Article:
My name is anonymous. I have not asked the other people involved, whose privacy I was sworn to uphold, if I could publish this story. Still, I find that it is necessary for people to know.
I participated in a rape trial at Amherst College. I was a witness for a friend, “plaintiff.” The “defendant” was my ex-boyfriend. My friend dated him first; we were not friends at the time. I was friends with the guy. I was driven to become friends with him by jealousy. A woman – who transferred schools – said she liked him. I did not like him. But she got something I wanted. Ironically, a position with the Peer Advocates of Sexual Respect. I thought, hm, if she likes him, there must be something to him that I do not have or know. Something. So I became friends with him.
Several months into our friendship, I fell in love with him. Still, being young, I had a very naïve idea of what love must be. That’s beside the point. At the time, I thought – is this what love must be like? I felt terrible because he was dating someone. I didn’t know what to do. But I thought – I can be supportive to his relationship, and I will do my best to be friendly to his partner. (The story is more complicated than that, of course. But, for the sake of this story, I have left out quite a few details.)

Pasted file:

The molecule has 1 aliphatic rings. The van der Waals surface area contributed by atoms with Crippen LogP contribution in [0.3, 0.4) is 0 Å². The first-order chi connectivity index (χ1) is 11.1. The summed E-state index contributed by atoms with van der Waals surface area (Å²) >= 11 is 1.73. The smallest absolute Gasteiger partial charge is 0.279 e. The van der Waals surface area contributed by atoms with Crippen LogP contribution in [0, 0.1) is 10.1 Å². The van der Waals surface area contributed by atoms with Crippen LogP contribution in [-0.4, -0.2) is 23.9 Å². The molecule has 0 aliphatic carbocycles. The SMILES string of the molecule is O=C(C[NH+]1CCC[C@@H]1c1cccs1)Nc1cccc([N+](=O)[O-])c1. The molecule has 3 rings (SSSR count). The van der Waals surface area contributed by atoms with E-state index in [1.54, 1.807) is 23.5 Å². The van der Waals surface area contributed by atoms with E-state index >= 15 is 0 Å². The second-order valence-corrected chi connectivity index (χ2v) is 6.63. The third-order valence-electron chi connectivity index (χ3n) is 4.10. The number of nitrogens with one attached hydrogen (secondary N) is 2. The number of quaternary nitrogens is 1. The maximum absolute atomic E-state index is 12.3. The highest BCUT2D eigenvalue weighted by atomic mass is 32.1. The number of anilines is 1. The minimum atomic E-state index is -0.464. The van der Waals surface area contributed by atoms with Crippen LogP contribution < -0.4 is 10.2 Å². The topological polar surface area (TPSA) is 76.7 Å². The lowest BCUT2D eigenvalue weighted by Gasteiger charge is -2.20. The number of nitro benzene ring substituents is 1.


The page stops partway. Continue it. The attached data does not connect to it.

The school year ended. In the summertime, I dated someone and had sex for the first time. I giggled because I thought – This? This is what wars are fought over? This is why people die? For this?
I was excited to have a boyfriend; my first boyfriend and I dated for two years in high school. I wanted to date someone again.
But, my friends said he was an asshole. I replied, “No, no – he’s not an asshole.” I would also tell them, “But he does x, y, and z.”
I was lucky to have friends who told me straight out – “Listen. If we say he’s an asshole, and you can cite instances of him being an asshole, don’t you think he’s an asshole?”
It took a while for that advice to sink in. Still, I broke up with him by summer’s end. Unfortunately, he came to visit me at the college. I asked him if he could not visit. But still, he insisted. When he came, it was at the end of RC training and the first week of freshman orientation.
I told him that I didn’t want to have sex with him. I offered him the floor and he said he wanted the bed. So I offered him the bed and I said I would take the floor. He told me how much he wanted to sleep with me. He wouldn’t take ‘no’ for an answer. I slept with him, but not because I wanted to. I slept with him because he wanted me to, and because he wouldn’t stop. This was a recurring pattern in our relationship, which I only see in retrospect.
I was embarrassed because he made me moan. And I didn’t want to set a bad example for my residents. But I couldn’t stop myself from moaning. And I hated myself. I was so disgusted. I am still disgusted with myself as I write this.